This is consistent with findings from another study of this cohort, in which a substantial proportion of individuals delayed starting HAART even when national guidelines recommended initiation of treatment , and a recent UK analysis showing that a high proportion of patients who experience a CD4 decline to <200 cells/μL do so while under regular follow-up . Among those initiating HAART at a low CD4 cell count, the median buy U0126 follow-up
after diagnosis was 5 years, suggesting that rapid decline in CD4 cell count is not the main explanation for this. Late presenters are known to have a high risk of clinical progression in the first 3 months after HIV diagnosis, regardless of HAART initiation. As we wished to capture
the inherent efficacy of HAART rather than any consequence of poor adherence or loss to follow-up, our main analyses were restricted to individuals who remained under follow-up and on treatment at each time-point – our question, therefore, was whether patients who managed to remain alive and under care throughout this high-risk period this website could ultimately achieve as good an outcome on treatment as other patients. We did, however, perform sensitivity analyses to assess the robustness of our findings to patients who were lost to follow-up after the first 3 months. On the whole, our conclusions remained unchanged in these analyses. However, as loss to follow-up rates were (somewhat Phosphoribosylglycinamide formyltransferase unexpectedly) highest in ideal starters, clinical progression rates were significantly higher in ideal starters in these sensitivity analyses. However,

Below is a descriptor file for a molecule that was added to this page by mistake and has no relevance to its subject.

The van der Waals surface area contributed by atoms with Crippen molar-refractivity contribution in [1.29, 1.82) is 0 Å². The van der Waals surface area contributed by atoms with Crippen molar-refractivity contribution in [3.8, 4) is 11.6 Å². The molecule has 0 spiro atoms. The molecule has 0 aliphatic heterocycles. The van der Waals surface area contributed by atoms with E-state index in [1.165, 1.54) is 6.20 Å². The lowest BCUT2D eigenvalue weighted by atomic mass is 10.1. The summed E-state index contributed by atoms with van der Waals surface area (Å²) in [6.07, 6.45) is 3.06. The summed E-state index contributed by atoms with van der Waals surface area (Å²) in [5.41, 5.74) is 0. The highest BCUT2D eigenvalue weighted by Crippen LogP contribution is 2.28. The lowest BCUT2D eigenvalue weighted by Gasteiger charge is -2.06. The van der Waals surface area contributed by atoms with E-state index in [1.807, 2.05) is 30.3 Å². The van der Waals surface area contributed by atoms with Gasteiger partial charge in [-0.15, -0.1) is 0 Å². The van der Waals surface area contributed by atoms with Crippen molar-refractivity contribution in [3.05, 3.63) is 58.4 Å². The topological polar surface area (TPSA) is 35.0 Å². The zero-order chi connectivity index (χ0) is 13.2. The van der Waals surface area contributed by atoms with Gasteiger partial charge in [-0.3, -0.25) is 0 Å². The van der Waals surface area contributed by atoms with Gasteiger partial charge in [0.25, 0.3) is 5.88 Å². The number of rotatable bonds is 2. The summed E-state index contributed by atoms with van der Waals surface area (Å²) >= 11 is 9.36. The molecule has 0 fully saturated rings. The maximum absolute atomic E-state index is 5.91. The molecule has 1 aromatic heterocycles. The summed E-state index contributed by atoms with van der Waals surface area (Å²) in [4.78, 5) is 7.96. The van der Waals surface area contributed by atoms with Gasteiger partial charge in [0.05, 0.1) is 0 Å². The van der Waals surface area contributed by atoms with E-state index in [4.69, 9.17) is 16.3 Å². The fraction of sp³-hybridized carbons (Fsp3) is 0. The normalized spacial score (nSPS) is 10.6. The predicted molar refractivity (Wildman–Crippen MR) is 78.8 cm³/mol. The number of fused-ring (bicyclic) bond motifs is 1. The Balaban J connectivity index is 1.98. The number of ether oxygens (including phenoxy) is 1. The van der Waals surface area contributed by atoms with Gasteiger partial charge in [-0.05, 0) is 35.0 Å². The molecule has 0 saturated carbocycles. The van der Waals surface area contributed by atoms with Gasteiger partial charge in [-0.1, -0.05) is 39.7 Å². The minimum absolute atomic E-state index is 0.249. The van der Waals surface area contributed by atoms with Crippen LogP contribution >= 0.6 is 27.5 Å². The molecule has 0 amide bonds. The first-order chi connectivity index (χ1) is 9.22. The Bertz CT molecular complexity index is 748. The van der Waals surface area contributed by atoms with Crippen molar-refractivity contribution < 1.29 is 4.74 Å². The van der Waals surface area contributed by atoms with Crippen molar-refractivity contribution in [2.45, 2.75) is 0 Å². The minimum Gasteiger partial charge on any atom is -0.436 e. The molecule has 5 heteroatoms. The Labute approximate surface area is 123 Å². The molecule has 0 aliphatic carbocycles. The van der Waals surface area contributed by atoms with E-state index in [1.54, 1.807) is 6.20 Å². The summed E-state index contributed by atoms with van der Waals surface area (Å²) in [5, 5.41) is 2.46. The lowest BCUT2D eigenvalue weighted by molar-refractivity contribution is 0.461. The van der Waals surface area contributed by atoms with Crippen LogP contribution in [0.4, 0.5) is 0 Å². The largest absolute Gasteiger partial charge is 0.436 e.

we do not believe that this higher loss to follow-up rate really reflects a higher clinical progression rate in this group – it is more likely that patients with a higher CD4 cell count felt more able to discontinue treatment, attend less frequently (with reduced viral load monitoring) or transfer their care to other centres. There are some important limitations of this study to note. Firstly, we have considered two arbitrary time-points (48 and 96 weeks) in order to be consistent with those used in many randomized trials. Alternative analyses that we could have used may have considered the time to an initial virological response, time to virological rebound or time to clinical progression after starting HAART. However, these approaches can be heavily affected by the frequency of monitoring; if monitoring is less (or more) frequent in late presenters, then the degree of bias that is introduced may be greater. Secondly, as already noted, our analyses excluded patients who presented late but who did not start HAART, either because they died very soon after diagnosis or because they chose to remain untreated. Thus, our outcomes cannot be applied to all patients who present late, but only to the group who survive long enough to initiate HAART.